Scorsese’s 26th film is based on the true story of the murder of more than 60 Native Americans in 1920s Oklahoma and stars De Niro and DiCaprio as an uncle and nephew plotting to steal the oil underneath the tribe’s land.
DiCaprio is renowed for improvising his lines in films, but while filming the period piece, the actor apparently tested the patience of his co-star and director.
His improvisations were “endless, endless, endless”, Scorsese told The Telegraph, while “Bob [De Niro] didn’t want to talk.”
The 80-year-old director, who has made multiple films with both actors, said: “Every now and then, Bob and I would look at each other and roll our eyes a little bit. And we’d tell [DiCaprio]: ‘You don’t need that dialogue.’”
This comes after Scorsese recently revealed that DiCaprio asked for a major overhaul of the film’s script two years into the writing process.
While the film ended up being told from the perspective of the Osage tribe, that wasn’t the original plan. According to director, the film’s original script was told “from the point of view of the bureau agents coming in to investigate”, which prompted DiCaprio’s issue with the script.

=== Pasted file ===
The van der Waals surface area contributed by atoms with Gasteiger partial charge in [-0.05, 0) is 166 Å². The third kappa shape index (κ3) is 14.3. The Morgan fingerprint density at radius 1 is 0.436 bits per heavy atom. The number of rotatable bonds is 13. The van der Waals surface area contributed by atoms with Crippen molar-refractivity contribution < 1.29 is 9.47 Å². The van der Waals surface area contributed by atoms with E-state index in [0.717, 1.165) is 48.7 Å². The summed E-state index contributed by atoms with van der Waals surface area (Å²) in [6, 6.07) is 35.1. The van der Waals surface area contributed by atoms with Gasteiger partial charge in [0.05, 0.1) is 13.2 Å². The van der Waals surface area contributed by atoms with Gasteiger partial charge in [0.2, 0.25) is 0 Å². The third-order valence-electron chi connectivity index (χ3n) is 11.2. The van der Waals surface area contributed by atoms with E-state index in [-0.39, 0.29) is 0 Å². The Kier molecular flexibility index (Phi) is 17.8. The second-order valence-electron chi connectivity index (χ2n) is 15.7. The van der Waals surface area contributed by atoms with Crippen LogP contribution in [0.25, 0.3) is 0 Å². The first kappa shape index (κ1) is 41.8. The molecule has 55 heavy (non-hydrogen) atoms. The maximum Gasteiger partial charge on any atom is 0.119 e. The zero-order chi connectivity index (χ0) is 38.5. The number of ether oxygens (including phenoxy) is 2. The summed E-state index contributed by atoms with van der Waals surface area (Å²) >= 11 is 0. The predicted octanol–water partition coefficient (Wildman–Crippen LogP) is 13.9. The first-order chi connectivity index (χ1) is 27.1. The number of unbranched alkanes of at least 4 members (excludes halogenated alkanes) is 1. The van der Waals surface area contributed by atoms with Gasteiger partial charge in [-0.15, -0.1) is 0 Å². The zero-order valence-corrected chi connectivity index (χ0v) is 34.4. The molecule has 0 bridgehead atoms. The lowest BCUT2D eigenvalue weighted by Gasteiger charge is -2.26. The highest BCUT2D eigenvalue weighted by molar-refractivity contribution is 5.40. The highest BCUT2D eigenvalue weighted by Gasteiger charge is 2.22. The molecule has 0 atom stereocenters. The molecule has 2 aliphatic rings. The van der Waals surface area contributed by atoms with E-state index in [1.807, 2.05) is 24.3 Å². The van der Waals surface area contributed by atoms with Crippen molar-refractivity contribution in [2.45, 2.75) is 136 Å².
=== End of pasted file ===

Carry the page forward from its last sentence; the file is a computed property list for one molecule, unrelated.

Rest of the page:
Scorsese told The Irish Times: “Leo came to me and asked, ‘Where is the heart of this story?’ I had had meetings and dinners with the Osage, and I thought, Well, there’s the story. The real story, we felt, was not necessarily coming from the outside, with the bureau, but rather from the inside, from Oklahoma.”
In a five-star review of the film, NME wrote: “This is among Scorsese’s most important work. Popular music from the 1920s, Native American songs and Robbie Robertson’s bluesy score help round off this remarkable Western, a film that will linger in the minds of its audience for a long time.”
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